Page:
Leaderboarding: Worst seasons by a player with a .400+ OBP
Which players in history have had the worst seasons despite getting on base at least 40 percent of the time? Let's have a look.
Every few days I take a look at the various stat leaderboards just to see who ranks where around the league. Chase Utley and Charlie Blackmon both current lead MLB with a .406 batting average, Giancarlo Stanton leads with 26 RBI, Stephen Strasburg leads with 42 strikeouts. Stuff like that.
As I was making my way through the leaderboards this morning, I noticed Red Sox rookie Xander Bogaerts has a .403 on-base percentage. That is impressive for any player, especially a 21-year-old kid in his first full season. I also noticed this: Bogaerts only has a .752 OPS. Again, that's really good, but it is also by far the lowest OPS among the 22 qualified hitters with a .400+ OBP. Emilio Bonifacio and Christian Yelich are second worst with a .838 OPS, so we're talking about an 86-point gap in OPS. That's huge.
Anyway, this got me wondering about the worst offensive seasons by a player with a .400+ OBP. OPS is pretty basic -- consider the differences between Bogaerts' and Yelich's home ballparks and that 86-point gap in OPS looks even bigger -- so we're going to look at this two ways. First, let's use OPS+, which adjusts for ballpark and league and things like that. Here are the 15 worst seasons by a qualified hitter who reached base at least 40 percent of the time:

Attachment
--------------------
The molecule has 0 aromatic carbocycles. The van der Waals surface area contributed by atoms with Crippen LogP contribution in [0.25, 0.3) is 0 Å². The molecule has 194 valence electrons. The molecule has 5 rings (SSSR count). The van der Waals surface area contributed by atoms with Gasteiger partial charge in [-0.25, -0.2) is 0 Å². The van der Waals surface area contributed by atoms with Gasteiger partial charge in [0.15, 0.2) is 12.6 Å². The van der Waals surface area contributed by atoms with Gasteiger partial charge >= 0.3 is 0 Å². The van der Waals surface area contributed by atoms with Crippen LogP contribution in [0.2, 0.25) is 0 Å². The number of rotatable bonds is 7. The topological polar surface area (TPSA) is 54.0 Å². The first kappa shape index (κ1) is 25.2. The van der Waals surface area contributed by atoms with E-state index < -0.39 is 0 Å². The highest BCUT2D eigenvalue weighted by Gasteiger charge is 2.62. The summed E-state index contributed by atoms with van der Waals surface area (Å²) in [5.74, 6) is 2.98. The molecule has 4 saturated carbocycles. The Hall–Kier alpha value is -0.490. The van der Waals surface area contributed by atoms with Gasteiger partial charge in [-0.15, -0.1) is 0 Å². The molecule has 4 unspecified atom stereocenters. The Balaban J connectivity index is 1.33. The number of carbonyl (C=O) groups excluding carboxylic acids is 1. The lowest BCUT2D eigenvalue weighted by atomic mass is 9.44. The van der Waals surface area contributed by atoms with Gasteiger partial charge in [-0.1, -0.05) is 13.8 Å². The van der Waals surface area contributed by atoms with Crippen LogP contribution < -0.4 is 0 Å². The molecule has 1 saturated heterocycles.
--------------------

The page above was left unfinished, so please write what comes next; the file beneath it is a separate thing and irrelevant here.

There are a few familiar names there, specifically Hall of Famer Rickey Henderson -- he had a .400 OBP at age 38, lol -- and current Rockies manager Walt Weiss. How he managed to hit .260/.403/.321 in the heyday of Coors Field, I'll never know.
Most of those players are way before our time, unfortunately. A little further down the list is 1996 Rickey (.410 OBP and 106 OPS+), 1996 Tony Phillips (.404 OBP and 109 OPS+) and 2000 Corey Koskie (.400 OBP and 110 OPS+). The worst .400+ OBP season by a player since 2010 belongs to Joe Mauer, who had a league-leading .416 OBP in 2012, but "only" a 140 OPS+ overall. Bogaerts, for the record, is currently sitting on a 112 OPS+.
Now let's look at the worst .400+ OBP seasons using WAR because, hey, defense matters. If a guy is hitting .300/.400/.500 but is a total butcher in the field, his overall impact is not nearly as great as it may seem. Here are the 15 worst overall seasons by players with a .400+ OBP:
Because of his defense at shortstop, Weiss' all-time worst OPS+ by a .400+ OBP guy is "only" the 12th worst season by WAR. Prince Fielder and Nick Johnson were worth only a win and a half to their teams in recent years because of poor defense despite great offensive numbers, and Pat Burrell is right there with them. Again, Rickey pops up a few times.
In the most basic sense, the single best thing a hitter can do at the plate is not make an out. Guys with a .400+ OBP are making outs at a lower rate than their peers, but that alone doesn't automatically make them a great hitter. If that sky-high on-base percentage comes with no power or relatively few base hits or poor glovework, then they aren't any more valuable than a league average player. It doesn't happen often, but it's not unheard of either.